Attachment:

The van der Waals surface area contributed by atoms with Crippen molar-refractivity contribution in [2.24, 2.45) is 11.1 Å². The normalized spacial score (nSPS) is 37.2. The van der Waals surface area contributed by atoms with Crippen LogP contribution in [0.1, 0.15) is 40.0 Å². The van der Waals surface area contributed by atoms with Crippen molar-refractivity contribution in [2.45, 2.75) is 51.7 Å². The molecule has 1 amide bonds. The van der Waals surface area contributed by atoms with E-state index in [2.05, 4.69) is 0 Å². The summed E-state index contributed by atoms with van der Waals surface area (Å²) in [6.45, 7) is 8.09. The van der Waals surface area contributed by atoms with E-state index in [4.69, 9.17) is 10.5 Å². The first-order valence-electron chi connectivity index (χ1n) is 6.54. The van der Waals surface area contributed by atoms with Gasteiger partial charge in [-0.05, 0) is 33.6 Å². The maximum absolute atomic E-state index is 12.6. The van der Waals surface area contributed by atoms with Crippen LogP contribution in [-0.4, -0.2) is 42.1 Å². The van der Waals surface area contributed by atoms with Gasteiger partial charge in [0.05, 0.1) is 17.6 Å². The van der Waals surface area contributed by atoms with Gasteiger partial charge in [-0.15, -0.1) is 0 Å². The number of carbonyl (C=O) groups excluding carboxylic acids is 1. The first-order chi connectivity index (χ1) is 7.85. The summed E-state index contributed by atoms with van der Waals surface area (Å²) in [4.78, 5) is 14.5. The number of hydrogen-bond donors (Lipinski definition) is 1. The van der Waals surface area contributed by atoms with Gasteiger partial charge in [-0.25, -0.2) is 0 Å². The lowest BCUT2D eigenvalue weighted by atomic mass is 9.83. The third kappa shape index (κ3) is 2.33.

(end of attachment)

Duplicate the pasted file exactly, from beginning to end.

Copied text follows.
The van der Waals surface area contributed by atoms with Crippen molar-refractivity contribution in [2.24, 2.45) is 11.1 Å². The normalized spacial score (nSPS) is 37.2. The van der Waals surface area contributed by atoms with Crippen LogP contribution in [0.1, 0.15) is 40.0 Å². The van der Waals surface area contributed by atoms with Crippen molar-refractivity contribution in [2.45, 2.75) is 51.7 Å². The molecule has 1 amide bonds. The van der Waals surface area contributed by atoms with E-state index in [2.05, 4.69) is 0 Å². The summed E-state index contributed by atoms with van der Waals surface area (Å²) in [6.45, 7) is 8.09. The van der Waals surface area contributed by atoms with E-state index in [4.69, 9.17) is 10.5 Å². The first-order valence-electron chi connectivity index (χ1n) is 6.54. The van der Waals surface area contributed by atoms with Gasteiger partial charge in [-0.05, 0) is 33.6 Å². The maximum absolute atomic E-state index is 12.6. The van der Waals surface area contributed by atoms with Crippen LogP contribution in [-0.4, -0.2) is 42.1 Å². The van der Waals surface area contributed by atoms with Gasteiger partial charge in [0.05, 0.1) is 17.6 Å². The van der Waals surface area contributed by atoms with Gasteiger partial charge in [-0.15, -0.1) is 0 Å². The number of carbonyl (C=O) groups excluding carboxylic acids is 1. The first-order chi connectivity index (χ1) is 7.85. The summed E-state index contributed by atoms with van der Waals surface area (Å²) in [4.78, 5) is 14.5. The number of hydrogen-bond donors (Lipinski definition) is 1. The van der Waals surface area contributed by atoms with Gasteiger partial charge in [-0.25, -0.2) is 0 Å². The lowest BCUT2D eigenvalue weighted by atomic mass is 9.83. The third kappa shape index (κ3) is 2.33.